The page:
The Cy-Hawk Trophy used to fall into the last category. There are a number of reasons for this. First, Iowa and Iowa State did not play each other in football between 1935 and 1976. So the rivalry is not very old. Second, the schools are not in the same conference so the game doesn't have much relevance to conference standings. Perhaps most importantly, there are a lot of years when neither team is very good. Iowa State is almost always in the bottom third of its conference and Iowa, while more successful than Iowa State, is usually not in the top third of its conference. Since the game isn't a match up of two powerhouses, it doesn't get a lot of attention.

What is unusual about the rivalry is that it has apparently decided to change itself from one of intrastate importance into a glorified advertisement for a product. How is it doing this? By changing its trophy. Since the rivalry restarted in 1977, the teams have played for this trophy:

[Picture no longer available. But it was a sight to behold.]

It is fair to say that this trophy did not rival the Little Brown Jug or Old Oaken Bucket in college football lore. It may even be fair to say that the trophy looks like a sixth grade shop class project. However, I thought it had a certain, amateurish, charm.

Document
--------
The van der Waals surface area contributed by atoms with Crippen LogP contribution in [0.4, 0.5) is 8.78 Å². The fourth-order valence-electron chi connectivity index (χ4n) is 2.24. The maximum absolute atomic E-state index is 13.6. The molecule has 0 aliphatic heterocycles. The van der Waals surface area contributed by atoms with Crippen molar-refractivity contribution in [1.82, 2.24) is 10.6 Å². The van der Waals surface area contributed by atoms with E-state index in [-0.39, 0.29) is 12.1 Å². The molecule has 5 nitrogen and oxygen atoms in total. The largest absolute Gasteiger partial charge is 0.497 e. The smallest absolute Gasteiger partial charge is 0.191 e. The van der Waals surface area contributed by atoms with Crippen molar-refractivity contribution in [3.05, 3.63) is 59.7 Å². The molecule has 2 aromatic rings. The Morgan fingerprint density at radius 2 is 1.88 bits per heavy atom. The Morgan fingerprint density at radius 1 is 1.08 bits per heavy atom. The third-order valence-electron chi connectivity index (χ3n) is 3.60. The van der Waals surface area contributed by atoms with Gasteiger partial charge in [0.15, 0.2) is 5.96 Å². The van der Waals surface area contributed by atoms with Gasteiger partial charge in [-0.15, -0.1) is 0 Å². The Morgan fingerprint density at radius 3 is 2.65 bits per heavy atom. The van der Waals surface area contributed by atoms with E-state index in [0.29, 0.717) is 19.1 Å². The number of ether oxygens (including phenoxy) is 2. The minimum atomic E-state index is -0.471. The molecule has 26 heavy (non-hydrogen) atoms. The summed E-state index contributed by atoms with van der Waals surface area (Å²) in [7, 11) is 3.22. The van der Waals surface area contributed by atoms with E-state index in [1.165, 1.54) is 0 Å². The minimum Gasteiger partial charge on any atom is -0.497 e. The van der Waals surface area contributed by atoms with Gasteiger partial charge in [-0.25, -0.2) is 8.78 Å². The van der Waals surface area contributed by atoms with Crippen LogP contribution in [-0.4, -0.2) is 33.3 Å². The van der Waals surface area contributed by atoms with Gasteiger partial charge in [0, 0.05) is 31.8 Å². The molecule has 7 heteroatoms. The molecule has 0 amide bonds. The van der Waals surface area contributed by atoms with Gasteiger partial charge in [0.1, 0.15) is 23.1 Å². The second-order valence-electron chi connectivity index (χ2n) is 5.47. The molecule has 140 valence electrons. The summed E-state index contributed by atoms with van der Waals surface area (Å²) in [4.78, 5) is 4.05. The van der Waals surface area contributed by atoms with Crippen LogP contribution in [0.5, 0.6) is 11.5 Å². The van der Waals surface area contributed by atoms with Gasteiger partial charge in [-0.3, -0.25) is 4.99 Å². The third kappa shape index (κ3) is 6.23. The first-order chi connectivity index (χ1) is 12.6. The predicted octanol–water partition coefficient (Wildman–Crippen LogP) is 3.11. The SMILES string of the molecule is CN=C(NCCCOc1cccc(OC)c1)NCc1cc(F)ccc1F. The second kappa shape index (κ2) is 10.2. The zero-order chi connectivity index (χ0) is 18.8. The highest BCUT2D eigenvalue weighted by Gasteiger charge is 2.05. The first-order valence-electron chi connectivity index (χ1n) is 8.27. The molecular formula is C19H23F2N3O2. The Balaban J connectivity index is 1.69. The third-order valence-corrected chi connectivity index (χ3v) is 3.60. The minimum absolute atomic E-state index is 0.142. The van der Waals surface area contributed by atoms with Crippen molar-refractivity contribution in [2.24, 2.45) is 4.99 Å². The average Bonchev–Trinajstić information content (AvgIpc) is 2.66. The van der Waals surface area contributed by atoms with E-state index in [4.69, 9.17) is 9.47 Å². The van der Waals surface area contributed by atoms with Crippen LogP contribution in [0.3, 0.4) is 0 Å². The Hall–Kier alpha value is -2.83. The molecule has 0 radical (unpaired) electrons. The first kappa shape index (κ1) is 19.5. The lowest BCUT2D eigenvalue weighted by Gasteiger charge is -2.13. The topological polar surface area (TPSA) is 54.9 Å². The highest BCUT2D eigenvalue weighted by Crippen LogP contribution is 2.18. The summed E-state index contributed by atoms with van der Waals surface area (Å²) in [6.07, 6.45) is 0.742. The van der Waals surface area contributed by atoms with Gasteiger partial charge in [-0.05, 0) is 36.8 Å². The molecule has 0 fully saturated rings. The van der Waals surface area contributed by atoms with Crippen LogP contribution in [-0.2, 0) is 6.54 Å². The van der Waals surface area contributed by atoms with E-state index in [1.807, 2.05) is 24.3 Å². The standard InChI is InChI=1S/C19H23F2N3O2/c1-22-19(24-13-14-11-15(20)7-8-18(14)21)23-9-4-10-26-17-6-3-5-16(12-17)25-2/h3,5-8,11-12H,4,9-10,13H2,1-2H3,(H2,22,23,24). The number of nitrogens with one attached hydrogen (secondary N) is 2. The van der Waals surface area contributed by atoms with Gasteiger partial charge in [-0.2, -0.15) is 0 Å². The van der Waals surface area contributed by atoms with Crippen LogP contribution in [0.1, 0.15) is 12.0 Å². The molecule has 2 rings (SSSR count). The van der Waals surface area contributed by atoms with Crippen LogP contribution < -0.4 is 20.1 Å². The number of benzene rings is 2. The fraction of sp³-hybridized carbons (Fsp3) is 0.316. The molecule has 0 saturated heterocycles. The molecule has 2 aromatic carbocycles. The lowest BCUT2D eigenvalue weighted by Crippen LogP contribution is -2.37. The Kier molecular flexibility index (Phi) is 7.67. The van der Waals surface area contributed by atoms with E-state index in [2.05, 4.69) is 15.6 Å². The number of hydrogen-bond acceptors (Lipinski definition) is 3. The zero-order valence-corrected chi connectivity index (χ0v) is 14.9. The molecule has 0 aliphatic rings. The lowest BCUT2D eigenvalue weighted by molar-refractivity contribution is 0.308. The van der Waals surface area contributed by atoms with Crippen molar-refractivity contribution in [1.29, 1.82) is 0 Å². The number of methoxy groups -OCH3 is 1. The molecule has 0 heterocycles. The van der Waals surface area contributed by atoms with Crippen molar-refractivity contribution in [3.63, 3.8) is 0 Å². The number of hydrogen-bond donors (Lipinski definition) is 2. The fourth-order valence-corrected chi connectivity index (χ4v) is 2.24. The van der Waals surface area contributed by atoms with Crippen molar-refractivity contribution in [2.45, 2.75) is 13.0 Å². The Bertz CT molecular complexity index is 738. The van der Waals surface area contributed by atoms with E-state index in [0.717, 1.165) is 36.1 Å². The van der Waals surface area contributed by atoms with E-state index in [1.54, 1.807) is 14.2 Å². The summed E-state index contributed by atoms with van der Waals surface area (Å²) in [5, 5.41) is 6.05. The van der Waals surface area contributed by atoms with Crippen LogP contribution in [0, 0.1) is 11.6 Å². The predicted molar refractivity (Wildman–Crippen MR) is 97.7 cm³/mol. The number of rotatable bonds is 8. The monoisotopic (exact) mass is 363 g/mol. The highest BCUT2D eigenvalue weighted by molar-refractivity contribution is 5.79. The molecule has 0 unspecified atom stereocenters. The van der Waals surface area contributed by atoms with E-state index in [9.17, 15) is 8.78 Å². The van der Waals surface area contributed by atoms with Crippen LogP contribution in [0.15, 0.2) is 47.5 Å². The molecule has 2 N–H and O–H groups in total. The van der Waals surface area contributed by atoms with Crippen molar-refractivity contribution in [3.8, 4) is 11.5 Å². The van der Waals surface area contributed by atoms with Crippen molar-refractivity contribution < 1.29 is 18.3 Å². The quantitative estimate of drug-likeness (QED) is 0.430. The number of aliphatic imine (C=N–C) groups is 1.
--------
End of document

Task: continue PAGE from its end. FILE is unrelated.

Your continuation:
The Cy-Hawk trophy has been retired and replaced by this.

The new Cy-Hawk football trophy was unveiled Friday at the fair.

If you look at the picture, then I probably don't have to tell you that the reason for the trophy change is that the Iowa Corn Growers Association and the Iowa Corn Promotion Board are the new sponsors of the game/trophy. Some might suggest that this trophy looks like it was designed by Bob Vander Plaats or that it looks like a statute you might find at a garage sale. However, as the Des Moines Register reports, Craig Floss disagrees. Mr. Floss is happy to inform you that the new trophy is "literally a work of art representing the people and characteristics that are uniquely Iowan." It is unclear what about the picture is uniquely Iowan there are reports that non-Iowans grow corn, stand, kneel, and wear clothing. Perhaps it is uniquely Iowan to do all three.

Who is Mr. Floss? Is he a noted art critic? No, he is the chief executive officer of Iowa Corn. By pointing out his job title, I do not mean to suggest that he doesn't know anything about art. Note that Mr. Floss said the trophy was "literally a work of art." Mr. Floss did not say that that it was a work of good art.